Exercise for a better brain
Scientists are now finding that exercise has remarkable effects on the brain and can help protect both memory and thinking skills.
09 May 2018
The good news is that exercise slows brain ageing and can even improve our brain function.
Not long ago, scientists believed that adults were not capable of making new brain cells. However scientists are now finding that exercise has remarkable effects on the brain and can help protect both memory and thinking skills. And the reason why we should all be interested in protecting our memory and thinking skills is because the hippocampus, one of the main parts of the brain responsible for memory, does typically shrink 1% per year after the age of 50.
When we exercise, we
- Improve our bodily functions: Exercise helps reduce high blood pressure, obesity, high cholesterol and diabetes, which are all risk factors for dementia. One of the best ways to slow your brain ageing is to keep the rest of your body healthy. Many medical conditions—from heart disease to depression—can affect your memory.
- Feed our brains: Exercise increases our heart rate, which pumps more oxygen and nutrients to the brain providing a nourishing environment for the growth of brain cells.
- Protect our brain: Increasing evidence suggests that exercise ‘turns on’ genes that produce substances such as brain derived neurotropic factor (BDNF). This BNDF molecule stimulates the growth of new brain cells and protects brain cells from damage. The presence of this gene provides no benefits unless it is turned on. So next time you exercise, think of the gene for this BDNF turning on and producing more of the substance and growing more brain cells.
- Reduce causes of chronic disease: Exercise also ‘turns off’ genes that produce inflammatory molecules called cytokines. Inflammation appears to be at the centre of most chronic diseases and so this is likely to protect us. For example, inflammation in the blood vessels may reduce the blood flow to the brain. Also inflammation appears to be a core feature of Alzheimer’s although it is not known if this is one causal factor or a consequence of the disease.
How much exercise do we have to do?If you are a couch potato the news is good. Even walking will help reverse the age related decline in brain volume. A recent study showed that older people who walked 40 minutes a day, 3 times a week, showed a 2% increase in the volume of the hippocampus. According to a study done by the Department of Exercise Science at the University of Georgia, even briefly exercising for 20 minutes facilitates information processing and memory functions. And a study from Stockholm showed that the antidepressant effect of exercise is associated with more cell growth in the hippocampus.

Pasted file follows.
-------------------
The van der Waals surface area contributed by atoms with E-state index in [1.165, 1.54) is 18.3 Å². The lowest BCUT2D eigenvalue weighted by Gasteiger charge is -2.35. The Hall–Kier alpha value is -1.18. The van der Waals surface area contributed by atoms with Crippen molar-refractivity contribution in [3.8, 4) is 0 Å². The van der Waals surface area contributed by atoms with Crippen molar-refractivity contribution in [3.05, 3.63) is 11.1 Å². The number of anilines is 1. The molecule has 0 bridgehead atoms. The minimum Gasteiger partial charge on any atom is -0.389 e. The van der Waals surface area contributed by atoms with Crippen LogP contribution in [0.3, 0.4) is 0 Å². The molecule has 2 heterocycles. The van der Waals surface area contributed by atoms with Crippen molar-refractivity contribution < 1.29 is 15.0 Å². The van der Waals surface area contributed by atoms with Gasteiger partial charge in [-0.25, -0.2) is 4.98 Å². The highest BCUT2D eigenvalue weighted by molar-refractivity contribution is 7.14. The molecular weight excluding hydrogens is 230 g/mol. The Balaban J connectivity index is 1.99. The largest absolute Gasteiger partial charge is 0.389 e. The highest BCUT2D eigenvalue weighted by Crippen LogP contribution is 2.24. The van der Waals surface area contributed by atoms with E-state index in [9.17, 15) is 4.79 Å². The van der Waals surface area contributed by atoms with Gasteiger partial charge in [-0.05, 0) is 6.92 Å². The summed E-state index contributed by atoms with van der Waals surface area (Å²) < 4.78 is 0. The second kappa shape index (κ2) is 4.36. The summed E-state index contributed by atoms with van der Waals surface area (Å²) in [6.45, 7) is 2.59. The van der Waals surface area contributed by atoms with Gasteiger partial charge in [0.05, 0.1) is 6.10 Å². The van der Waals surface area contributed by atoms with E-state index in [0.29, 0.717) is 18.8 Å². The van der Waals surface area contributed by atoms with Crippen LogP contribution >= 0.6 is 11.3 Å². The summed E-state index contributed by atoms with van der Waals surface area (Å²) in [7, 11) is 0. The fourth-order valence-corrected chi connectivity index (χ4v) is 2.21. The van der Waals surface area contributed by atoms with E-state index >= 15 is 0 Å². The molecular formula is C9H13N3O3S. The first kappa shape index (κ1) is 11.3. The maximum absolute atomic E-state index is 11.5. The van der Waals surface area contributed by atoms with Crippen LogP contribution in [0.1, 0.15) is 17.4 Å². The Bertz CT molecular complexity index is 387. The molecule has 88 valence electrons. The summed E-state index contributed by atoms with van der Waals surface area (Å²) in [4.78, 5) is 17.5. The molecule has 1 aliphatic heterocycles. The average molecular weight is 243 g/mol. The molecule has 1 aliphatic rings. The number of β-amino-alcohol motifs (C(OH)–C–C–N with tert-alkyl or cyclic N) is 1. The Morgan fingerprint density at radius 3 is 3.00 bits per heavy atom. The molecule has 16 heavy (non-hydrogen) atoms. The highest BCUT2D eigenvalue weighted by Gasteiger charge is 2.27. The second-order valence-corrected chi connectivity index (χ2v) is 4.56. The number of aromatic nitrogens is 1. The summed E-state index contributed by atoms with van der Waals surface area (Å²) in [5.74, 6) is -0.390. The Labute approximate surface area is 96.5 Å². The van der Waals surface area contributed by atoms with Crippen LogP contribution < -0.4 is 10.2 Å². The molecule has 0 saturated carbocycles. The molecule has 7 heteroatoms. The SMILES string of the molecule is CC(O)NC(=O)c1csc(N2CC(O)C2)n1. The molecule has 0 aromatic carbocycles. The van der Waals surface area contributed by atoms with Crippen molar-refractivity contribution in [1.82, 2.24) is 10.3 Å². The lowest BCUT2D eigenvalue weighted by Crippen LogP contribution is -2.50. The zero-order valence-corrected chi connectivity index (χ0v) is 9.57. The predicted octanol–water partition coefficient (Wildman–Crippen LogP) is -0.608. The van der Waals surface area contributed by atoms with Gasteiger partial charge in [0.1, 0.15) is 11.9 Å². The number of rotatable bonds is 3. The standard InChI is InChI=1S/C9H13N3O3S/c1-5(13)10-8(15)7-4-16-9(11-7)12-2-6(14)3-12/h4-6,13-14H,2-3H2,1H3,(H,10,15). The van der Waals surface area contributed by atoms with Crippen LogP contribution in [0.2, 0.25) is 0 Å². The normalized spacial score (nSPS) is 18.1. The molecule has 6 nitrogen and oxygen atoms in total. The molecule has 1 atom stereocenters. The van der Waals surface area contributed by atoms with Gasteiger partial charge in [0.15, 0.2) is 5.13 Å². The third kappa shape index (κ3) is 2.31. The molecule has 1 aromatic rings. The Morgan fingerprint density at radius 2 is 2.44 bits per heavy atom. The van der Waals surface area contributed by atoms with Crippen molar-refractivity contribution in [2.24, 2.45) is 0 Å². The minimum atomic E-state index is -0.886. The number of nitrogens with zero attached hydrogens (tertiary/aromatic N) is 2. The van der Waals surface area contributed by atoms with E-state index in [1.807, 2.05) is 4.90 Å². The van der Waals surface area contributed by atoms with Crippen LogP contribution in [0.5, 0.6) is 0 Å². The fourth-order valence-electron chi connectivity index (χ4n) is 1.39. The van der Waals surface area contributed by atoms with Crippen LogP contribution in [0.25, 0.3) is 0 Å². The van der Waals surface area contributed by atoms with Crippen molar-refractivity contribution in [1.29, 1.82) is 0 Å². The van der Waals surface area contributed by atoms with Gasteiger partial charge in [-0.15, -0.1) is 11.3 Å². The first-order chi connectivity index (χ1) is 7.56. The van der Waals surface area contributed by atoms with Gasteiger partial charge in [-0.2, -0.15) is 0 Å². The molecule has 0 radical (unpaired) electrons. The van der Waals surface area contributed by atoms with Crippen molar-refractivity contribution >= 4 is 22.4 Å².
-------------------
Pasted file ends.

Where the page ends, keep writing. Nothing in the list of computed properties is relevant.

If you are a couch potato try to establish a new habit. Once established, habits are easy to maintain. Some non-exercisers find it helpful to begin slowly with just a few minutes of exercise per session and then build regularly until exercise becomes a habit. Making your-self exercise regularly for a month will be the way to develop a sustainable habit.
Resistance – we are designed for it!
Resistance exercises are those that involve pushing, pulling or lifting. A review of numerous studies on the impact of resistance training suggests that regular resistance training twice per week improves cognitive performance. One study showed that, in older people with mild cognitive impairment, resistance exercise improved performance of complex cognitive skills such as planning and organisation.
Further evidence that exercise can have positive impacts on nerve cells is the work that shows that exercise is helpful in reducing the occurrence and/or impact of both Parkinson's disease and multiple sclerosis, both are diseases that involve impaired nerve cell function.
This news comes at a good time as the incidence of dementia continues to increase.
According to Alzheimers's Australia, dementia is the single greatest cause of disability in older Australians (aged 65 years or older) and the third leading cause of disability burden overall. Three in ten people over the age of 85 and almost one in ten people over 65 have dementia. Each week, there are 1,700 new cases of dementia in Australia; approx. one person every 6 minutes. This is expected to grow to 7,400 new cases each week by 2050.
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